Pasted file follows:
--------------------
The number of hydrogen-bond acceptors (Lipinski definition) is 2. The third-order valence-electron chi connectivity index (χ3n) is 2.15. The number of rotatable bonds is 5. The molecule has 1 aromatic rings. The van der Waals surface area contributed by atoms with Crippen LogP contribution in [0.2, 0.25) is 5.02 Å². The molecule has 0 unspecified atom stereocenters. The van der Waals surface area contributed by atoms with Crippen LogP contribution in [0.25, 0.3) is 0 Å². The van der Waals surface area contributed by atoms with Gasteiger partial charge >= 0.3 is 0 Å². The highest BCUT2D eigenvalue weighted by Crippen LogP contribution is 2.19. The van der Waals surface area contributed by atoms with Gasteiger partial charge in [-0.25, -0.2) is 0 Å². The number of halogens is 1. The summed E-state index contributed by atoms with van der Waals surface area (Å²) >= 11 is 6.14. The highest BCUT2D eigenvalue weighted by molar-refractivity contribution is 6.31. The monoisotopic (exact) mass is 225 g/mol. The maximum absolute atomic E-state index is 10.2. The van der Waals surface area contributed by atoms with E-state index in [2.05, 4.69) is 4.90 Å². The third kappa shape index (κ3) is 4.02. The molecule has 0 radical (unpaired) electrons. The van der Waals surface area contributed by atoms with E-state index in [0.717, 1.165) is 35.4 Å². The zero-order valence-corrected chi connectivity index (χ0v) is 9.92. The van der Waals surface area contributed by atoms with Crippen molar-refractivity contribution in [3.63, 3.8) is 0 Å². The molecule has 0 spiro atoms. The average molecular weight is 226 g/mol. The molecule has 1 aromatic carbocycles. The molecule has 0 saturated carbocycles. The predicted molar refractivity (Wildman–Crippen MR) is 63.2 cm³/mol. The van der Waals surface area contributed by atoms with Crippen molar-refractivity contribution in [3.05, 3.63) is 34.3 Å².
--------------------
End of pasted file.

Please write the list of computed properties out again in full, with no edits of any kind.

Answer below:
The number of hydrogen-bond acceptors (Lipinski definition) is 2. The third-order valence-electron chi connectivity index (χ3n) is 2.15. The number of rotatable bonds is 5. The molecule has 1 aromatic rings. The van der Waals surface area contributed by atoms with Crippen LogP contribution in [0.2, 0.25) is 5.02 Å². The molecule has 0 unspecified atom stereocenters. The van der Waals surface area contributed by atoms with Crippen LogP contribution in [0.25, 0.3) is 0 Å². The van der Waals surface area contributed by atoms with Gasteiger partial charge >= 0.3 is 0 Å². The highest BCUT2D eigenvalue weighted by Crippen LogP contribution is 2.19. The van der Waals surface area contributed by atoms with Gasteiger partial charge in [-0.25, -0.2) is 0 Å². The number of halogens is 1. The summed E-state index contributed by atoms with van der Waals surface area (Å²) >= 11 is 6.14. The highest BCUT2D eigenvalue weighted by molar-refractivity contribution is 6.31. The monoisotopic (exact) mass is 225 g/mol. The maximum absolute atomic E-state index is 10.2. The van der Waals surface area contributed by atoms with E-state index in [2.05, 4.69) is 4.90 Å². The third kappa shape index (κ3) is 4.02. The molecule has 0 radical (unpaired) electrons. The van der Waals surface area contributed by atoms with E-state index in [0.717, 1.165) is 35.4 Å². The zero-order valence-corrected chi connectivity index (χ0v) is 9.92. The van der Waals surface area contributed by atoms with Crippen molar-refractivity contribution in [3.63, 3.8) is 0 Å². The molecule has 0 spiro atoms. The average molecular weight is 226 g/mol. The molecule has 1 aromatic carbocycles. The molecule has 0 saturated carbocycles. The predicted molar refractivity (Wildman–Crippen MR) is 63.2 cm³/mol. The van der Waals surface area contributed by atoms with Crippen molar-refractivity contribution in [3.05, 3.63) is 34.3 Å².